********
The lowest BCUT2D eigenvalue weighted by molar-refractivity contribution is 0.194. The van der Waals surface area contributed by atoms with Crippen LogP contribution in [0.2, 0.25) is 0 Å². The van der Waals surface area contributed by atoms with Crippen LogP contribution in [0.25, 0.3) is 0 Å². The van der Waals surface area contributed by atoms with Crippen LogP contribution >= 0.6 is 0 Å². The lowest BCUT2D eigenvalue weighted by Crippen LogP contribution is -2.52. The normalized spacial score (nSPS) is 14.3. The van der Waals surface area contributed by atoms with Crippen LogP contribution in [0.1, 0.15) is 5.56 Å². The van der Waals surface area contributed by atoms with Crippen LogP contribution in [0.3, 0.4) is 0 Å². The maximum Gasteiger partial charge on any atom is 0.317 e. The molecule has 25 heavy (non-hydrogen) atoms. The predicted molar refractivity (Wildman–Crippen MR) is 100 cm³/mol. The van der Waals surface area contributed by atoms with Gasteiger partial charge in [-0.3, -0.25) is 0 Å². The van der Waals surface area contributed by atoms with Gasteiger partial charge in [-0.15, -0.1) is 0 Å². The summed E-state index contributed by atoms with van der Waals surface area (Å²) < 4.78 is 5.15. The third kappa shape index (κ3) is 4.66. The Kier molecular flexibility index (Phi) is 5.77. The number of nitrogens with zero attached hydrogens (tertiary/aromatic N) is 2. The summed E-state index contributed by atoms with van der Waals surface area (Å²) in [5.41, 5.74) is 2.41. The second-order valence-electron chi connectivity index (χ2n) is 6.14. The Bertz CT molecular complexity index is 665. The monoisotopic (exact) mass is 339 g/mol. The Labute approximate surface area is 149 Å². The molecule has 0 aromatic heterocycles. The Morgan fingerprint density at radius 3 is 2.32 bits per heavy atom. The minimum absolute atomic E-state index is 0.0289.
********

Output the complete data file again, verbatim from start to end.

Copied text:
The lowest BCUT2D eigenvalue weighted by molar-refractivity contribution is 0.194. The van der Waals surface area contributed by atoms with Crippen LogP contribution in [0.2, 0.25) is 0 Å². The van der Waals surface area contributed by atoms with Crippen LogP contribution in [0.25, 0.3) is 0 Å². The van der Waals surface area contributed by atoms with Crippen LogP contribution >= 0.6 is 0 Å². The lowest BCUT2D eigenvalue weighted by Crippen LogP contribution is -2.52. The normalized spacial score (nSPS) is 14.3. The van der Waals surface area contributed by atoms with Crippen LogP contribution in [0.1, 0.15) is 5.56 Å². The van der Waals surface area contributed by atoms with Crippen LogP contribution in [0.3, 0.4) is 0 Å². The maximum Gasteiger partial charge on any atom is 0.317 e. The molecule has 25 heavy (non-hydrogen) atoms. The predicted molar refractivity (Wildman–Crippen MR) is 100 cm³/mol. The van der Waals surface area contributed by atoms with Gasteiger partial charge in [-0.3, -0.25) is 0 Å². The van der Waals surface area contributed by atoms with Gasteiger partial charge in [-0.15, -0.1) is 0 Å². The summed E-state index contributed by atoms with van der Waals surface area (Å²) < 4.78 is 5.15. The third kappa shape index (κ3) is 4.66. The Kier molecular flexibility index (Phi) is 5.77. The number of nitrogens with zero attached hydrogens (tertiary/aromatic N) is 2. The summed E-state index contributed by atoms with van der Waals surface area (Å²) in [5.41, 5.74) is 2.41. The second-order valence-electron chi connectivity index (χ2n) is 6.14. The Bertz CT molecular complexity index is 665. The monoisotopic (exact) mass is 339 g/mol. The Labute approximate surface area is 149 Å². The molecule has 0 aromatic heterocycles. The Morgan fingerprint density at radius 3 is 2.32 bits per heavy atom. The minimum absolute atomic E-state index is 0.0289.